Using an out-of-bounds array is also an "undefined behavior" of C. The C standard does not specify what the compiler should do in this situation. This time the idea of the compiler should be--more than one thing, I do not check whether this is the range of this array, anyway, you asked me to write, I will write it.

A typical operation is to allow the reading and writing of a pointer that is casually referred to.
For example, I applied for a dynamic area and then released it:

Int*P;P=(Int*)Malloc (4*sizeof (/* various operations on p */free (p[0]=0; Printf ( "%d%d%d%d" ,p[ 0],p[1],< span class= "n" >p[2],p[ 3);              

It is no exaggeration to say that my own program died in this place many times, that is free after the print ...
Another example:

int *p;p=0x1e642a80;p[8]=24;

This kind of pointer operation actually also to pass????

What's more, these are all "undefined behaviors" in C, which means that although these operations can be done, the compiler does not guarantee the execution of the results.
So this kind of thing not only does not give an error to pass, but also does not follow the way we imagined, but by the compiler's temperament casually come?

From this point of view, it is really too hard to force.
I also ran into a piece of brain code that looks something like this:

Tips[]="No";  If(conditionstrcpy(tips,"Yes");}        

For this kind of thing ..... Oh. Running under Windows is waiting to be interrupted.
The use of uninitialized variables is also an "undefined behavior", such as:

int x;printf ("%d", x);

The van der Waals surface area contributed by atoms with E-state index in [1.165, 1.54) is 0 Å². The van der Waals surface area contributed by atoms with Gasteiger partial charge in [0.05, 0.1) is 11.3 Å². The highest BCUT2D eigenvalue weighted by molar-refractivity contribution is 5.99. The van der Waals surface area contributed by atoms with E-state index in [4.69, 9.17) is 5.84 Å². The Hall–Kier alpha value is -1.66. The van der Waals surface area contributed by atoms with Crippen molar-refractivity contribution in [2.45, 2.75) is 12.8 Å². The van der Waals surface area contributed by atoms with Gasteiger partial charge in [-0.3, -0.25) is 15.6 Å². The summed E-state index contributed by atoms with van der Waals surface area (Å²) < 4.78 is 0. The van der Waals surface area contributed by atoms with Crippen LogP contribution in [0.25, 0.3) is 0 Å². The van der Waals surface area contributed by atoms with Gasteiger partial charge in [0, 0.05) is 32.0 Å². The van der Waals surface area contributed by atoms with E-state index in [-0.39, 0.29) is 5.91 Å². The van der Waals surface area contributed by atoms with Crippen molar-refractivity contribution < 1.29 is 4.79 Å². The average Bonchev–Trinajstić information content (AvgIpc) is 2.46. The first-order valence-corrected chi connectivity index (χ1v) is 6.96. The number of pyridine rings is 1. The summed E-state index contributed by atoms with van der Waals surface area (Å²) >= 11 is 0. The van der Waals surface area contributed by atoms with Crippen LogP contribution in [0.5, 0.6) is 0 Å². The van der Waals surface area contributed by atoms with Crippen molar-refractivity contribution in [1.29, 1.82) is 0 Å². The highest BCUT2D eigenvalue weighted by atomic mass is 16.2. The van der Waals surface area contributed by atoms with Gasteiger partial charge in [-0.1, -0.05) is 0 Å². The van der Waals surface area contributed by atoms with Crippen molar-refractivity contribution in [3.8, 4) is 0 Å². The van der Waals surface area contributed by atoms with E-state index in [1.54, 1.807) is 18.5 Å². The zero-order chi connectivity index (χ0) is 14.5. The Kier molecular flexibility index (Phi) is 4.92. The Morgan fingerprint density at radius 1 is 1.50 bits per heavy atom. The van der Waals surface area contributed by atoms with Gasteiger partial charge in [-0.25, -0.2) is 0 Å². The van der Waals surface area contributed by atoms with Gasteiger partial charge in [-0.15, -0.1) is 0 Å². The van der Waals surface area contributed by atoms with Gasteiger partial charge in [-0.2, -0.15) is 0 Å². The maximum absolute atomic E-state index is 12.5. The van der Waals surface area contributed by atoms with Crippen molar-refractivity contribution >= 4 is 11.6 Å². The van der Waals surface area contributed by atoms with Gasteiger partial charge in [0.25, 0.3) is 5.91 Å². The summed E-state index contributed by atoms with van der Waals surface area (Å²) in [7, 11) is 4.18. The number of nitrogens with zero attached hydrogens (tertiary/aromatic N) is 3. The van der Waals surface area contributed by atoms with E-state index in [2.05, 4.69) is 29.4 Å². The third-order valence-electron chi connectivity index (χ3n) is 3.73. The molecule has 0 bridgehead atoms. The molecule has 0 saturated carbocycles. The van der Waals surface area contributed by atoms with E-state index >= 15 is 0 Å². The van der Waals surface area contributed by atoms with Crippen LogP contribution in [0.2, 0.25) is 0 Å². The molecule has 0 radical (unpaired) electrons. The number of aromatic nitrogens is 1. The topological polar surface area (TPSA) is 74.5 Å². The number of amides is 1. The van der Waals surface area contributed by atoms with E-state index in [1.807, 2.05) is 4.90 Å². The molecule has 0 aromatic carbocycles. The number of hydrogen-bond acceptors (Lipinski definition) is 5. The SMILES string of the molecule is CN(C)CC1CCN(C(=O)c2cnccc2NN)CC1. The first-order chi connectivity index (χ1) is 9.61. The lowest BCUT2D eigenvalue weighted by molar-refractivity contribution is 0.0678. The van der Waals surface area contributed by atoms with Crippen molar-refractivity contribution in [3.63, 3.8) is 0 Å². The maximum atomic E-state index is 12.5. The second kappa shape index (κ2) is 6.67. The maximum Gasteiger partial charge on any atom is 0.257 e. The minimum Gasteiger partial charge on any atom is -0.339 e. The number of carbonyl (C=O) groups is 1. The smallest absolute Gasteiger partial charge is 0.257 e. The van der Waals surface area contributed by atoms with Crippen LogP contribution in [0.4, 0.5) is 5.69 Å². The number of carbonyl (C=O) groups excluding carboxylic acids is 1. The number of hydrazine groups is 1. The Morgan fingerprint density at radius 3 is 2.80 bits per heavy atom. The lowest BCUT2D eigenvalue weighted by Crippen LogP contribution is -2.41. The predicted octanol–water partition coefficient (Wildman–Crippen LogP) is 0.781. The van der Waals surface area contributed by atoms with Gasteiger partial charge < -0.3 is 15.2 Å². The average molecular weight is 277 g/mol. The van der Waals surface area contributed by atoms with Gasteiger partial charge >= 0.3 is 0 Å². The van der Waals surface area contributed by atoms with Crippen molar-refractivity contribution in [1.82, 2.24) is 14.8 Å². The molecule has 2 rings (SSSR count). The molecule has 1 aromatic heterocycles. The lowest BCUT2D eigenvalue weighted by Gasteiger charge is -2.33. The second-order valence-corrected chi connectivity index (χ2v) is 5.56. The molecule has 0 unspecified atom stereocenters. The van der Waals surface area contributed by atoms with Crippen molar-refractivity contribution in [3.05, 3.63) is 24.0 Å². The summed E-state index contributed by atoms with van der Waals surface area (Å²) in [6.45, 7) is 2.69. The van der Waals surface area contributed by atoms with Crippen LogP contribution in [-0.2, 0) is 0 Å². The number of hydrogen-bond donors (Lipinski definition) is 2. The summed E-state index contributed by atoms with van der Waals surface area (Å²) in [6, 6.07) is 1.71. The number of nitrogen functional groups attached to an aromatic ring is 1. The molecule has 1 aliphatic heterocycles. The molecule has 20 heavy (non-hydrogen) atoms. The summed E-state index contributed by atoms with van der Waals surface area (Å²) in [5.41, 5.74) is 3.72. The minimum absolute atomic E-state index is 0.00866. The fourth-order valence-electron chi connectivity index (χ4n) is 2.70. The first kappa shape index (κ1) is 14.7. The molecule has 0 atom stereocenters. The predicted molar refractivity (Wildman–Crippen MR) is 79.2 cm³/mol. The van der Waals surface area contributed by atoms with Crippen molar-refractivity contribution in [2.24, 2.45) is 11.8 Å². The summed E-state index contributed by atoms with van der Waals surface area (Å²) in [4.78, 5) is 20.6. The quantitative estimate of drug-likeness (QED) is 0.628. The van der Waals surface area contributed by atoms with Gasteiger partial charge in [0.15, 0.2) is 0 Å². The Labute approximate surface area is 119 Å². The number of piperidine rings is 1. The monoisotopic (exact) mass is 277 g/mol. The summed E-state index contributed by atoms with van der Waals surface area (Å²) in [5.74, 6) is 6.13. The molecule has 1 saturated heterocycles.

Usually you don't know what you're going to see on the screen ....
GCC's first version of the compiler in this case, you will start a small game on your screen. (This is the development team full of malicious AH!! Well, it must be!! )
C's variables are not initialized at the time of declaration (or before the first use), a feature that has been criticised.
However, ANSI C itself is definitely trying to improve a bit of speed by omitting these initialization operations.
After all, it's quite laborious to initialize a large array or a lot of space allocated by malloc ...

But the advantage is ...
Does not check the array bounds, does not check the case where the pointer is pointing to the address, and does not check whether coercion of type conversions is possible. By the programmer's self-awareness, this makes C code efficiency will become very high.

So, C, although a lot of applications need program security, but because of the existence of "undefined behavior"--c is definitely not a safe language!!

But more than that, the reason for this is that it would be more desirable to use C.

One more thing to note is that:
The beginning of the paragraph:

int a=3;a+=a++;

Almost all modern compilers have the result of 7.

That GCD's line algorithm, almost all modern compilers can run normally.
Although it is an "undefined algorithm", this is also a silent agreement reached a bar.
Although, it is still dangerous to use them.

This article is published by The Flying Fish Authorization (shell net), the copyright of the article is the original author.

"Go" undefined behavior with respect to C